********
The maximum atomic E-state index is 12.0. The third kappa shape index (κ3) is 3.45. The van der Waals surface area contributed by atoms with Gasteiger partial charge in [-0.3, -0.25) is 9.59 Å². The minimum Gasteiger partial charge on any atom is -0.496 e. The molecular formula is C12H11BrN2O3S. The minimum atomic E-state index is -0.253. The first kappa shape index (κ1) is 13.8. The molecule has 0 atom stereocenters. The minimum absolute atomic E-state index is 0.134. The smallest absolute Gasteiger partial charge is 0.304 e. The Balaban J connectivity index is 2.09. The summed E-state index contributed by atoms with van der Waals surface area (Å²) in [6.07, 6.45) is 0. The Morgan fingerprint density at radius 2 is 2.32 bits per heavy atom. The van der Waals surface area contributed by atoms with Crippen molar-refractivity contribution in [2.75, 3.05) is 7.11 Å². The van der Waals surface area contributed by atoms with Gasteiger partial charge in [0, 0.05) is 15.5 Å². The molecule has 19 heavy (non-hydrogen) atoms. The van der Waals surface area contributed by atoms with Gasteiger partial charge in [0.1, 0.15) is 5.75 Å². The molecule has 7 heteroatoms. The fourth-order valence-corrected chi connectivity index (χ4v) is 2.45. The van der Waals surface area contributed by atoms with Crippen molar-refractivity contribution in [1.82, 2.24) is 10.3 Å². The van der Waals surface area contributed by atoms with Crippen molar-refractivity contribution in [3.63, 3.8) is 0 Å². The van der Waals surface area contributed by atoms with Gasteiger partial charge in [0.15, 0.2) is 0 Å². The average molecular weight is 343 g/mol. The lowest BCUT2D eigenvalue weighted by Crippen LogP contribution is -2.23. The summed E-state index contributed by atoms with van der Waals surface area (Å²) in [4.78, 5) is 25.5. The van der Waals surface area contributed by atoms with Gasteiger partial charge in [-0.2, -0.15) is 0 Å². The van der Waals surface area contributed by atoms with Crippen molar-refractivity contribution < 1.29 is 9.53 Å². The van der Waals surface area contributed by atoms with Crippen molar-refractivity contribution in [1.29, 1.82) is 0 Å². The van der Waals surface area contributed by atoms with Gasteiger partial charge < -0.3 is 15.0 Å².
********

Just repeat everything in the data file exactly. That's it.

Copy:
The maximum atomic E-state index is 12.0. The third kappa shape index (κ3) is 3.45. The van der Waals surface area contributed by atoms with Gasteiger partial charge in [-0.3, -0.25) is 9.59 Å². The minimum Gasteiger partial charge on any atom is -0.496 e. The molecular formula is C12H11BrN2O3S. The minimum atomic E-state index is -0.253. The first kappa shape index (κ1) is 13.8. The molecule has 0 atom stereocenters. The minimum absolute atomic E-state index is 0.134. The smallest absolute Gasteiger partial charge is 0.304 e. The Balaban J connectivity index is 2.09. The summed E-state index contributed by atoms with van der Waals surface area (Å²) in [6.07, 6.45) is 0. The Morgan fingerprint density at radius 2 is 2.32 bits per heavy atom. The van der Waals surface area contributed by atoms with Crippen molar-refractivity contribution in [2.75, 3.05) is 7.11 Å². The van der Waals surface area contributed by atoms with Gasteiger partial charge in [0, 0.05) is 15.5 Å². The molecule has 19 heavy (non-hydrogen) atoms. The van der Waals surface area contributed by atoms with Gasteiger partial charge in [0.1, 0.15) is 5.75 Å². The molecule has 7 heteroatoms. The fourth-order valence-corrected chi connectivity index (χ4v) is 2.45. The van der Waals surface area contributed by atoms with Crippen molar-refractivity contribution in [1.82, 2.24) is 10.3 Å². The van der Waals surface area contributed by atoms with Crippen molar-refractivity contribution in [3.63, 3.8) is 0 Å². The van der Waals surface area contributed by atoms with Gasteiger partial charge in [0.15, 0.2) is 0 Å². The average molecular weight is 343 g/mol. The lowest BCUT2D eigenvalue weighted by Crippen LogP contribution is -2.23. The summed E-state index contributed by atoms with van der Waals surface area (Å²) in [4.78, 5) is 25.5. The van der Waals surface area contributed by atoms with Gasteiger partial charge in [-0.2, -0.15) is 0 Å². The van der Waals surface area contributed by atoms with Crippen molar-refractivity contribution < 1.29 is 9.53 Å². The van der Waals surface area contributed by atoms with Crippen molar-refractivity contribution in [1.29, 1.82) is 0 Å². The van der Waals surface area contributed by atoms with Gasteiger partial charge < -0.3 is 15.0 Å².